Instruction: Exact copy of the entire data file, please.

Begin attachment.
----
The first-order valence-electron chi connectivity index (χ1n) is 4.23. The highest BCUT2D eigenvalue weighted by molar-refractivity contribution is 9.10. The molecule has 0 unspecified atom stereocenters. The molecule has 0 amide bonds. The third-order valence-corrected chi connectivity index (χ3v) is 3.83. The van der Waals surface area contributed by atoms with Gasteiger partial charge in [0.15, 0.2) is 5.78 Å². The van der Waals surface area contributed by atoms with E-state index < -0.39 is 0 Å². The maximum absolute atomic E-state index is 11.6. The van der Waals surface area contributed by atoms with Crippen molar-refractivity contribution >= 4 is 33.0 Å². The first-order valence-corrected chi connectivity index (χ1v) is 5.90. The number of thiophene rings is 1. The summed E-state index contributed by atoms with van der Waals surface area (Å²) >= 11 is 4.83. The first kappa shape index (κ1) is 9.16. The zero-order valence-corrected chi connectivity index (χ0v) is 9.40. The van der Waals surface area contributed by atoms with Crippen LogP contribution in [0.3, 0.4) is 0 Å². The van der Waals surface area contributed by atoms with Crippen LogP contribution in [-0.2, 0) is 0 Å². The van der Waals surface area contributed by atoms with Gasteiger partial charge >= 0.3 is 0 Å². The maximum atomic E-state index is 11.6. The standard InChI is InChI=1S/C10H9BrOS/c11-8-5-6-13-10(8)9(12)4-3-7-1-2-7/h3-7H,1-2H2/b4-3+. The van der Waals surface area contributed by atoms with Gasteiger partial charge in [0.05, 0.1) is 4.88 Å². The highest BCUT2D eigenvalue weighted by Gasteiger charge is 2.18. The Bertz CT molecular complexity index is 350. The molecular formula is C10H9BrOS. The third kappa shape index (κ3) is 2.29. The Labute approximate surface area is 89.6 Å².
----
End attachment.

The first-order valence-electron chi connectivity index (χ1n) is 4.23. The highest BCUT2D eigenvalue weighted by molar-refractivity contribution is 9.10. The molecule has 0 unspecified atom stereocenters. The molecule has 0 amide bonds. The third-order valence-corrected chi connectivity index (χ3v) is 3.83. The van der Waals surface area contributed by atoms with Gasteiger partial charge in [0.15, 0.2) is 5.78 Å². The van der Waals surface area contributed by atoms with E-state index < -0.39 is 0 Å². The maximum absolute atomic E-state index is 11.6. The van der Waals surface area contributed by atoms with Crippen molar-refractivity contribution >= 4 is 33.0 Å². The first-order valence-corrected chi connectivity index (χ1v) is 5.90. The number of thiophene rings is 1. The summed E-state index contributed by atoms with van der Waals surface area (Å²) >= 11 is 4.83. The first kappa shape index (κ1) is 9.16. The zero-order valence-corrected chi connectivity index (χ0v) is 9.40. The van der Waals surface area contributed by atoms with Crippen LogP contribution in [0.3, 0.4) is 0 Å². The van der Waals surface area contributed by atoms with Crippen LogP contribution in [-0.2, 0) is 0 Å². The van der Waals surface area contributed by atoms with Gasteiger partial charge >= 0.3 is 0 Å². The maximum atomic E-state index is 11.6. The standard InChI is InChI=1S/C10H9BrOS/c11-8-5-6-13-10(8)9(12)4-3-7-1-2-7/h3-7H,1-2H2/b4-3+. The van der Waals surface area contributed by atoms with Gasteiger partial charge in [0.05, 0.1) is 4.88 Å². The highest BCUT2D eigenvalue weighted by Gasteiger charge is 2.18. The Bertz CT molecular complexity index is 350. The molecular formula is C10H9BrOS. The third kappa shape index (κ3) is 2.29. The Labute approximate surface area is 89.6 Å².